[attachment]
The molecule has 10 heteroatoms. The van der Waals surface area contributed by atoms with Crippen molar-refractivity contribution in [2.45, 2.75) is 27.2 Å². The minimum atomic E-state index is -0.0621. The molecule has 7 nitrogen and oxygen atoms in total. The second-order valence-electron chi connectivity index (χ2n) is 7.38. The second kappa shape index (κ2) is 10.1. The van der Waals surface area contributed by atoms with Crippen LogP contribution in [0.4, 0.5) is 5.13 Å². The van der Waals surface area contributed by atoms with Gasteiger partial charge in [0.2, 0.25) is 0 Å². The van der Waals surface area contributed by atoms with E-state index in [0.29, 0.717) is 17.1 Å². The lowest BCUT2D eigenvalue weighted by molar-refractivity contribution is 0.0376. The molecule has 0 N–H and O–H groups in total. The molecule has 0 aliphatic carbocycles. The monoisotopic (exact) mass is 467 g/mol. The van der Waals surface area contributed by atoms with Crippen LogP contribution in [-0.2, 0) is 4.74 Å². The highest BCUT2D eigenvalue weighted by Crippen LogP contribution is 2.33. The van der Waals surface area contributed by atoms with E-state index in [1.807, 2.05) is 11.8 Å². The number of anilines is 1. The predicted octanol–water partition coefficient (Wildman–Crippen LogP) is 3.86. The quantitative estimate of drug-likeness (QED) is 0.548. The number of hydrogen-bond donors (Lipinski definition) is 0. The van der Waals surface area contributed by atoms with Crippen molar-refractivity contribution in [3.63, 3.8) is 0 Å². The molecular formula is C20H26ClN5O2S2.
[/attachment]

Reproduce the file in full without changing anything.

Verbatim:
The molecule has 10 heteroatoms. The van der Waals surface area contributed by atoms with Crippen molar-refractivity contribution in [2.45, 2.75) is 27.2 Å². The minimum atomic E-state index is -0.0621. The molecule has 7 nitrogen and oxygen atoms in total. The second-order valence-electron chi connectivity index (χ2n) is 7.38. The second kappa shape index (κ2) is 10.1. The van der Waals surface area contributed by atoms with Crippen LogP contribution in [0.4, 0.5) is 5.13 Å². The van der Waals surface area contributed by atoms with Gasteiger partial charge in [0.2, 0.25) is 0 Å². The van der Waals surface area contributed by atoms with E-state index in [0.29, 0.717) is 17.1 Å². The lowest BCUT2D eigenvalue weighted by molar-refractivity contribution is 0.0376. The molecule has 0 N–H and O–H groups in total. The molecule has 0 aliphatic carbocycles. The monoisotopic (exact) mass is 467 g/mol. The van der Waals surface area contributed by atoms with Crippen LogP contribution in [-0.2, 0) is 4.74 Å². The highest BCUT2D eigenvalue weighted by Crippen LogP contribution is 2.33. The van der Waals surface area contributed by atoms with E-state index in [1.807, 2.05) is 11.8 Å². The number of anilines is 1. The predicted octanol–water partition coefficient (Wildman–Crippen LogP) is 3.86. The quantitative estimate of drug-likeness (QED) is 0.548. The number of hydrogen-bond donors (Lipinski definition) is 0. The van der Waals surface area contributed by atoms with Crippen molar-refractivity contribution in [3.63, 3.8) is 0 Å². The molecular formula is C20H26ClN5O2S2.